Information Not Enough
Right and wrong, as principles, are established by divine law. The world today is filled with crime, chaos, and suffering because God’s laws, his standards of right and wrong, are ignored and denied. While man was endowed with a conscience, the conscience itself is not aware of what is right and what is wrong unless it is furnished with this information from an authoritative source, which in the world today is the Word of God, the Bible.
Knowing that Adam possessed the ability to understand facts communicated to him, God placed a test of obedience upon him, defining the law which was involved. The Creator had provided our first parents with a wonderful home “eastward in Eden,” possessing “every tree that is pleasant to the sight, and good for food.” (Gen. 2:8-17) There were the trees of life, and another which is described as “the tree of the knowledge of good and evil.” The Lord commanded Adam not to partake of this particular tree, and informed him that the penalty for disobedience would be death. “In the day thou eatest thereof thou shalt surely die.” The Creator had a right to demand obedience of His human creatures.
This demand of obedience was a divine law. And since God informed Adam that death would be the penalty for disobeying, we can say that by information he knew the result of transgression. He knew that disobedience would lead to death.
But this information was not sufficient to deter him from taking the wrong course. He lacked a heart understanding of what was involved in his disobedience, because his knowledge was not based on experience. Doubtless Adam loved his Creator, but perhaps he falsely reasoned that since Eve had already transgressed, and would die, it would be better to die with her than to live without her. So, not having the strength that experimental knowledge would have given him, Adam transgressed divine law and was plunged into death.
A Knowledge of Good and Evil
Adam’s freewill disobedience was to lead ultimately to a fuller knowledge of God and of his standards of right and wrong. The tree of which he was forbidden to partake was “the tree of the knowledge of good and evil.” It followed that having partaken of this tree he would gain the knowledge implied by its name, even though in the process he would need to suffer and die.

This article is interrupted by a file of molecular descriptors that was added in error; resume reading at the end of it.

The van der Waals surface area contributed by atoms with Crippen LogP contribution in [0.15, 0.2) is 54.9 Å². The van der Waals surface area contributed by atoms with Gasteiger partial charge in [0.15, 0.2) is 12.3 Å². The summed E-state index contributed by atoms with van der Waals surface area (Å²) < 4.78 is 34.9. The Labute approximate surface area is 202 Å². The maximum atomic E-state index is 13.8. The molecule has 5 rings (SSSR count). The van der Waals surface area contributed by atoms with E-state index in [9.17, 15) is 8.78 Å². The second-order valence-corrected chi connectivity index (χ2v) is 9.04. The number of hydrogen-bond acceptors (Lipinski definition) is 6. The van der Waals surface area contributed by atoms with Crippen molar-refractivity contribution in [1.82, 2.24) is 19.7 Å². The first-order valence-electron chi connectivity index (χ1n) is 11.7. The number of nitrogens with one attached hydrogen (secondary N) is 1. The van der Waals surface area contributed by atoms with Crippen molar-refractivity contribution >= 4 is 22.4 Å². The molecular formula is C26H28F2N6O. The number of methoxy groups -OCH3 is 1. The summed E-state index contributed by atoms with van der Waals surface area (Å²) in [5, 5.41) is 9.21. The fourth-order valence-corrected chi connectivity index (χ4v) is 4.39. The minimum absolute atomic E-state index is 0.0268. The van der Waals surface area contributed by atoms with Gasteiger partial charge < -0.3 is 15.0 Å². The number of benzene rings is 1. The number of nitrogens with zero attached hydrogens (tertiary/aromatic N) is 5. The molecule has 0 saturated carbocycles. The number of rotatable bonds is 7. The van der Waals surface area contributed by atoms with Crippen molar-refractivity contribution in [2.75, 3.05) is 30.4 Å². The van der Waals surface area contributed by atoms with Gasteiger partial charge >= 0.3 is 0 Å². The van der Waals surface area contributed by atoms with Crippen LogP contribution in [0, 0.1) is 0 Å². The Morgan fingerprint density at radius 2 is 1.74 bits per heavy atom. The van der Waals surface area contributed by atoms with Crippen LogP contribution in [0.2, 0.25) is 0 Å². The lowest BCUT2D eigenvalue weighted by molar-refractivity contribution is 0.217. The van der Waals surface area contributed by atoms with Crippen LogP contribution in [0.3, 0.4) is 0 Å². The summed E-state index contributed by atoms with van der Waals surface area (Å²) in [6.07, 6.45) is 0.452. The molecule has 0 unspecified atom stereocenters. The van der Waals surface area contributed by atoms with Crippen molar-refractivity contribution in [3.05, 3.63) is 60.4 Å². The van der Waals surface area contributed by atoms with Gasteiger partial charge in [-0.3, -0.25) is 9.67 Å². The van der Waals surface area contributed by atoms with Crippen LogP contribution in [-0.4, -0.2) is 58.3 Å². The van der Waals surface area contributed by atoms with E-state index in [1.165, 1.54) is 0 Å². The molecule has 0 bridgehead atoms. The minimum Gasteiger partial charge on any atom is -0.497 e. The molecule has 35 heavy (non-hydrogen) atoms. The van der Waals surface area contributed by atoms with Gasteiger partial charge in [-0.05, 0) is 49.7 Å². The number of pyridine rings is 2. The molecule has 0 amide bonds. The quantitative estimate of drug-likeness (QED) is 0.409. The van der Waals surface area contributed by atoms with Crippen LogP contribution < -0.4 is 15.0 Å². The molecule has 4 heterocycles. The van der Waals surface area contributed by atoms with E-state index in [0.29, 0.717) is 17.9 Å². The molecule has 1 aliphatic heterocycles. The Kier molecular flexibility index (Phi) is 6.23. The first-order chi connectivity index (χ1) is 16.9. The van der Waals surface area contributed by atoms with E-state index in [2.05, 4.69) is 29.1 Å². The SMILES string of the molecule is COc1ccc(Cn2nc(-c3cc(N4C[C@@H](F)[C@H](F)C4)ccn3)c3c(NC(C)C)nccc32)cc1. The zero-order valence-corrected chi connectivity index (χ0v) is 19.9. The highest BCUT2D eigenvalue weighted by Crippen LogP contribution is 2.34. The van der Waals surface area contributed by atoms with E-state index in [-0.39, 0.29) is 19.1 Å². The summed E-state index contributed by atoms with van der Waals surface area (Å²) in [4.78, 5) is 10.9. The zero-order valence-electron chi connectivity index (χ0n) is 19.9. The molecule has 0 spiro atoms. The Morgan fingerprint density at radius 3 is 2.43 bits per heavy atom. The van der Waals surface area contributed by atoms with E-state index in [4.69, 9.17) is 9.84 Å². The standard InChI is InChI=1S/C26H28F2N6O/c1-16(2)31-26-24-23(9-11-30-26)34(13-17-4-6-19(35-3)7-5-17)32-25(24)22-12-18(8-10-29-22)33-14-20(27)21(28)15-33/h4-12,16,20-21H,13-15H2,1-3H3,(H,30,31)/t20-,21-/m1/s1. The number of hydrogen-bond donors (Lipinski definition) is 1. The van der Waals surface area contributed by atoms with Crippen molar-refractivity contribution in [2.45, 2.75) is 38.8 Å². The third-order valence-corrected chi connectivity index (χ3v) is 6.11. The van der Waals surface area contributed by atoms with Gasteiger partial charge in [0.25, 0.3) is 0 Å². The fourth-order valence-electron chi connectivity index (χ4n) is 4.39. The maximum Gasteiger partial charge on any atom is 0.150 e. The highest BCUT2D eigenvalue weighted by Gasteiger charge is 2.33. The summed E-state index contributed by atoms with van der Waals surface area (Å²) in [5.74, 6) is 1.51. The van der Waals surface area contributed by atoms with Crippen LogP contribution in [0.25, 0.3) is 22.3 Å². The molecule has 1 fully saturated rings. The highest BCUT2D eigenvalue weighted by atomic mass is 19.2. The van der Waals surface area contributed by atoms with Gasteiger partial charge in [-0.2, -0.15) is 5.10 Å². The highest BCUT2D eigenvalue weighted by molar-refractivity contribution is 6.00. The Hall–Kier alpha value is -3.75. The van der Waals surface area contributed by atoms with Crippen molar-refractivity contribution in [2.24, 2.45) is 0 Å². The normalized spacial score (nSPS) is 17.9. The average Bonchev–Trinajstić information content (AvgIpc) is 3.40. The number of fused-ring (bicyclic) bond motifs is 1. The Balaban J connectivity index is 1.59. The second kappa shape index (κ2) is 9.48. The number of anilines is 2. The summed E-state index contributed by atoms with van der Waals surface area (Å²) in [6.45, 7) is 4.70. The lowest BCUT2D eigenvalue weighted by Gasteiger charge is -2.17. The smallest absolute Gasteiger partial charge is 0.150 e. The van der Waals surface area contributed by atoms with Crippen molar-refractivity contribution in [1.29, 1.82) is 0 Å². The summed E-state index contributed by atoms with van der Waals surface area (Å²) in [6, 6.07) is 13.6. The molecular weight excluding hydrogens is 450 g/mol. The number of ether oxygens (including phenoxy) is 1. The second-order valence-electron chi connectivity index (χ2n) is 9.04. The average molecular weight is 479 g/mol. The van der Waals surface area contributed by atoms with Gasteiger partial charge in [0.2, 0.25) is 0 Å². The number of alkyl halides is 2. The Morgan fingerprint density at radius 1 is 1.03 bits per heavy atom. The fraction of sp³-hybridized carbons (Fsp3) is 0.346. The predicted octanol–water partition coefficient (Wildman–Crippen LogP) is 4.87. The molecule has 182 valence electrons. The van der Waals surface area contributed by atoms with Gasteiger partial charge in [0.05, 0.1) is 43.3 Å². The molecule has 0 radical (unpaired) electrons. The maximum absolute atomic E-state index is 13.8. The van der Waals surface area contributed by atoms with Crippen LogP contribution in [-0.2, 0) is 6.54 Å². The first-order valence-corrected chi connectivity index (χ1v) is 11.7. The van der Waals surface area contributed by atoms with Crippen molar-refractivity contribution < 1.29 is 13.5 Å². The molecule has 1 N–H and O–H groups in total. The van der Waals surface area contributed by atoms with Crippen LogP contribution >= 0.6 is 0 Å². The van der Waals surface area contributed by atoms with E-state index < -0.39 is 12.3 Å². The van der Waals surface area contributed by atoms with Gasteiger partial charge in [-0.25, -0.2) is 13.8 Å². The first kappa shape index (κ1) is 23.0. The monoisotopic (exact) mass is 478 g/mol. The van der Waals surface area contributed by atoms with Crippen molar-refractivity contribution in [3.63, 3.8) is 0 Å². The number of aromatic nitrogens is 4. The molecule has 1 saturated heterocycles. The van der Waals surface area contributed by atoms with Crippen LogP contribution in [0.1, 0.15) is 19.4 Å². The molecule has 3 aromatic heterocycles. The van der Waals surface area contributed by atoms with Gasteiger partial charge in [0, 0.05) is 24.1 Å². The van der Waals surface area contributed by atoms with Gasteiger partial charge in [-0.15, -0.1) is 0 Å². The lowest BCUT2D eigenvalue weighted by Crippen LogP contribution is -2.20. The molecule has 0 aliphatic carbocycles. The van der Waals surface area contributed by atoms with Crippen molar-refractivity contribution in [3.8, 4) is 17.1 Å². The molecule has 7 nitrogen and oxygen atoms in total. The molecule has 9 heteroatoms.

After both Adam and Eve had partaken of the forbidden fruit, the Lord said concerning them, “Behold, the man is become as one of us, to know good and evil.” (Gen. 3:22) This does not mean that the forbidden fruit had some magical effect upon our first parents, enabling them at once to have a full knowledge of good and evil.
We think the Lord’s statement means, rather, that because of disobedience man was now destined to know both good and evil, and that he was to gain this knowledge through experience. And the education of our first parents soon began. They were driven out of their garden home into the unfinished earth to die. They were to be plagued with all sorts of unfavorable elements spoken of as “thorns” and “thistles” which the earth would bring forth to them, and against which they would have to struggle until in death they would return to the earth from which they were taken.
God designed that our first parents should generate an entire race. God knew that in order for Adam’s children to really know him and have a true appreciation of his standards of right and wrong they also needed to learn by experience the terrible results of disobedience. He therefore allowed all of Adam’s offspring to be carried into death with him. Paul wrote, “By one man sin entered into the world, and death by sin; and so death passed upon all men.”—Rom. 5:12
Death Plagues All